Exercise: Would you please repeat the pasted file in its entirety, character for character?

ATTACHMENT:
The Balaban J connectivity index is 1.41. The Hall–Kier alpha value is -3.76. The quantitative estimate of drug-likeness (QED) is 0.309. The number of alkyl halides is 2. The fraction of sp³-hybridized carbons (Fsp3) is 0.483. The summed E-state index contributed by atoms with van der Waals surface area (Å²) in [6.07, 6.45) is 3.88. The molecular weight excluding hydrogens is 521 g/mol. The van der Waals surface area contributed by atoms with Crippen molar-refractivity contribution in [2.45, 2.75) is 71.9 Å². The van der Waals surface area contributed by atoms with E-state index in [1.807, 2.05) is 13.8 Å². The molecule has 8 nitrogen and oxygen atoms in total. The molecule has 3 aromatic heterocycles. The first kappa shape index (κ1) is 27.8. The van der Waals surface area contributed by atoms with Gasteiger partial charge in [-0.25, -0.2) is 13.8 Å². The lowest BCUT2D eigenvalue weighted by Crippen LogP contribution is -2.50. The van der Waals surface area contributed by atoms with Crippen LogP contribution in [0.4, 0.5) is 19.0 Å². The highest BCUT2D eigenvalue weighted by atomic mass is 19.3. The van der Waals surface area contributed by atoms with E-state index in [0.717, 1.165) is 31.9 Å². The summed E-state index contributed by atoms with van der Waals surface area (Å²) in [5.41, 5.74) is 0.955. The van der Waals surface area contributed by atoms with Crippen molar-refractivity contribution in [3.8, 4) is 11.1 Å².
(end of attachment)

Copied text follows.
The Balaban J connectivity index is 1.41. The Hall–Kier alpha value is -3.76. The quantitative estimate of drug-likeness (QED) is 0.309. The number of alkyl halides is 2. The fraction of sp³-hybridized carbons (Fsp3) is 0.483. The summed E-state index contributed by atoms with van der Waals surface area (Å²) in [6.07, 6.45) is 3.88. The molecular weight excluding hydrogens is 521 g/mol. The van der Waals surface area contributed by atoms with Crippen molar-refractivity contribution in [2.45, 2.75) is 71.9 Å². The van der Waals surface area contributed by atoms with E-state index in [1.807, 2.05) is 13.8 Å². The molecule has 8 nitrogen and oxygen atoms in total. The molecule has 3 aromatic heterocycles. The first kappa shape index (κ1) is 27.8. The van der Waals surface area contributed by atoms with Gasteiger partial charge in [-0.25, -0.2) is 13.8 Å². The lowest BCUT2D eigenvalue weighted by Crippen LogP contribution is -2.50. The van der Waals surface area contributed by atoms with Crippen LogP contribution in [0.4, 0.5) is 19.0 Å². The highest BCUT2D eigenvalue weighted by atomic mass is 19.3. The van der Waals surface area contributed by atoms with E-state index in [0.717, 1.165) is 31.9 Å². The summed E-state index contributed by atoms with van der Waals surface area (Å²) in [5.41, 5.74) is 0.955. The van der Waals surface area contributed by atoms with Crippen molar-refractivity contribution in [3.8, 4) is 11.1 Å².